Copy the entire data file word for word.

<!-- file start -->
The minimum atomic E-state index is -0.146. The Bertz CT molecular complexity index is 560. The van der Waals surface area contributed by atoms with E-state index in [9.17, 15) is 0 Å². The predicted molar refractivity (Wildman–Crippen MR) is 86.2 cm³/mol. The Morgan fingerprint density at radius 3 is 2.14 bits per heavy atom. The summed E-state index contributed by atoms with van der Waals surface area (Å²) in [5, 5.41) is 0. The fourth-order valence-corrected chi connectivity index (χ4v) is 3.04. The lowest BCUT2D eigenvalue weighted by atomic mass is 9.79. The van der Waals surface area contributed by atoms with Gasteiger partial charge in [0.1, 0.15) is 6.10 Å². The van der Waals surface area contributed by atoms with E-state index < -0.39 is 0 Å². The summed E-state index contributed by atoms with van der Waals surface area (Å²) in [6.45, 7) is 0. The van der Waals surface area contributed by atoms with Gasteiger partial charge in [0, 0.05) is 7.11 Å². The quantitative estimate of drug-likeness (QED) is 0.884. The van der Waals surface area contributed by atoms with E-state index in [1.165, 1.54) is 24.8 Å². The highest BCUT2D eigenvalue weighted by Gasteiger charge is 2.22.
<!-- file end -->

The minimum atomic E-state index is -0.146. The Bertz CT molecular complexity index is 560. The van der Waals surface area contributed by atoms with E-state index in [9.17, 15) is 0 Å². The predicted molar refractivity (Wildman–Crippen MR) is 86.2 cm³/mol. The Morgan fingerprint density at radius 3 is 2.14 bits per heavy atom. The summed E-state index contributed by atoms with van der Waals surface area (Å²) in [5, 5.41) is 0. The fourth-order valence-corrected chi connectivity index (χ4v) is 3.04. The lowest BCUT2D eigenvalue weighted by atomic mass is 9.79. The van der Waals surface area contributed by atoms with Gasteiger partial charge in [0.1, 0.15) is 6.10 Å². The van der Waals surface area contributed by atoms with E-state index < -0.39 is 0 Å². The summed E-state index contributed by atoms with van der Waals surface area (Å²) in [6.45, 7) is 0. The van der Waals surface area contributed by atoms with Gasteiger partial charge in [0, 0.05) is 7.11 Å². The quantitative estimate of drug-likeness (QED) is 0.884. The van der Waals surface area contributed by atoms with E-state index in [1.165, 1.54) is 24.8 Å². The highest BCUT2D eigenvalue weighted by Gasteiger charge is 2.22.